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Old 01-19-2013, 09:03 PM   #1
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vitamin supplements?

After having a radical prostatectomy, how important are vitamins in helping to prevent a recurrance? Which ones would you recommend?

Thanks.

 
Old 02-03-2013, 02:54 PM   #2
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Re: vitamin supplements?

Does anyone have an opinion on this?

 
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Old 02-03-2013, 09:26 PM   #3
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Re: vitamin supplements?

None have ever been proven useful for preventing PC, but Vitamin E has proved harmful in the incidence of PC. But after RP with no indication of residual disease, I seriously doubt that any vitamins would make any difference either way. I eat a heart-healthy diet, get plenty of exercise, and save the money many people waste on vitamins. In the US, it's a $25 billion industry with no proven benefit. Remember that over twenty times as many people die from heart disease than die from prostate cancer every year.

Some people like to take pills because it gives an illusion of control, and as long as they don't take large amounts, it's probably not harmful.

- Allen

 
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Old 02-14-2013, 02:12 PM   #4
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Re: vitamin supplements?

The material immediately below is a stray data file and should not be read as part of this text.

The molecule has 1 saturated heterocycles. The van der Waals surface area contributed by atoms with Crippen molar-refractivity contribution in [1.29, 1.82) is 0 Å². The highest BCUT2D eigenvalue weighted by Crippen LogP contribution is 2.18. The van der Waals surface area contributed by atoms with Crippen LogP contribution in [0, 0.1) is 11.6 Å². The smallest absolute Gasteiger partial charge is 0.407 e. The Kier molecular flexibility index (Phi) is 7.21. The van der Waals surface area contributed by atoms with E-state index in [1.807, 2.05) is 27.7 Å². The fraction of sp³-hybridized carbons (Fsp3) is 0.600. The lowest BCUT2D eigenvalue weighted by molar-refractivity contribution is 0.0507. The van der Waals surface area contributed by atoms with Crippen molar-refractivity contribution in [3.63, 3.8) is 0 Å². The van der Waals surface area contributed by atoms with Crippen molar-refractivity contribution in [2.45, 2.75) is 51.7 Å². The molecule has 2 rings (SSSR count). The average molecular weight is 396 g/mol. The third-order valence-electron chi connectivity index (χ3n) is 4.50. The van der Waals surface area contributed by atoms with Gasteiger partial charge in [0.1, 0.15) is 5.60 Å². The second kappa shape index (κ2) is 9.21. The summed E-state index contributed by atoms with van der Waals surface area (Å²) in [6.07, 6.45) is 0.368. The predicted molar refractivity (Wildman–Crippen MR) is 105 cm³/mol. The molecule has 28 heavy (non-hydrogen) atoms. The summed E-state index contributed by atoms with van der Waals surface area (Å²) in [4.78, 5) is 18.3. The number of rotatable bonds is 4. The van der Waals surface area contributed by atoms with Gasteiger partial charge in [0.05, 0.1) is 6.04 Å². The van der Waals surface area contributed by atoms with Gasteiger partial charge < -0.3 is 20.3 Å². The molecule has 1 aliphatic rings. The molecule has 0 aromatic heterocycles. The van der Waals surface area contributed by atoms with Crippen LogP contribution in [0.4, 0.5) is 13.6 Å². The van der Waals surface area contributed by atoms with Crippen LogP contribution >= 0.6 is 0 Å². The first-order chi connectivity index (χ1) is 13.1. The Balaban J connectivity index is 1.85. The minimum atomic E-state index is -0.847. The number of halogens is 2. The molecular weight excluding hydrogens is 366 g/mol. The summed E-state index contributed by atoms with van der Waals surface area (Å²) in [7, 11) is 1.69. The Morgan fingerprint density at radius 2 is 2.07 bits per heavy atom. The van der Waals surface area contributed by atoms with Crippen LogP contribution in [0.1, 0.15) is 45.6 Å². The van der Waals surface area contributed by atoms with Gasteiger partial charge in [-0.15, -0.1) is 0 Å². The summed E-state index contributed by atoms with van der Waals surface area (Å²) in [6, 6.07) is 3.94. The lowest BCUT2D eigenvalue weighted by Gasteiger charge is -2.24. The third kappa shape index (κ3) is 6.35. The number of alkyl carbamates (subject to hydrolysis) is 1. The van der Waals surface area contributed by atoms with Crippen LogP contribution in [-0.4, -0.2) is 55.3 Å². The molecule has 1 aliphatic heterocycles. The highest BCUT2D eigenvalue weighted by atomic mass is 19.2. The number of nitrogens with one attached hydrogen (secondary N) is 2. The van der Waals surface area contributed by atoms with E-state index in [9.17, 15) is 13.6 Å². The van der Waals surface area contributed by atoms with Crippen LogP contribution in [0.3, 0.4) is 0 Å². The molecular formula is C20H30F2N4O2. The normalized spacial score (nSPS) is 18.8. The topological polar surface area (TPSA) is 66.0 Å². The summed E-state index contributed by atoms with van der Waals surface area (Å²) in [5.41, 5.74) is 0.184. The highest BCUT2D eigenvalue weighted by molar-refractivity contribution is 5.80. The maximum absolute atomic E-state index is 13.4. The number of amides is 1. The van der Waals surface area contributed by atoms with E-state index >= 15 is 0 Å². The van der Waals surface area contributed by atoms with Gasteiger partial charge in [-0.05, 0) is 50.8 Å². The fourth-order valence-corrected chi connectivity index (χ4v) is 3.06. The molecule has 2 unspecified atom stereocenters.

None have proven useful? Thats not true
This is one of many - http://www.ncbi.nlm.nih.gov/pubmed/16080543
"There are now extensive scientific data suggesting the potential role of dietary and non-dietary phytochemicals in the prevention and control of prostate cancer (PCA) growth and progression."

 
Old 02-14-2013, 08:57 PM   #5
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Re: vitamin supplements?

Thanks, Tommy, for letting me address this issue -- I think it's important that everyone be able to distinguish what constitutes "proof" from what doesn't, especially because these days we all have access to so much information, and it is up to us to sort through it all and determine what is reliable from what is not. For doctors and scientists, "proof" involves large well-controlled, randomized, double-blind, prospective studies, preferably independently confirmed. Everything else falls into the category of "suggestive," as in the study you quoted (reading the first line of their abstract). Suggestive studies are a good starting ground for more rigorous investigation but don't prove anything by themselves.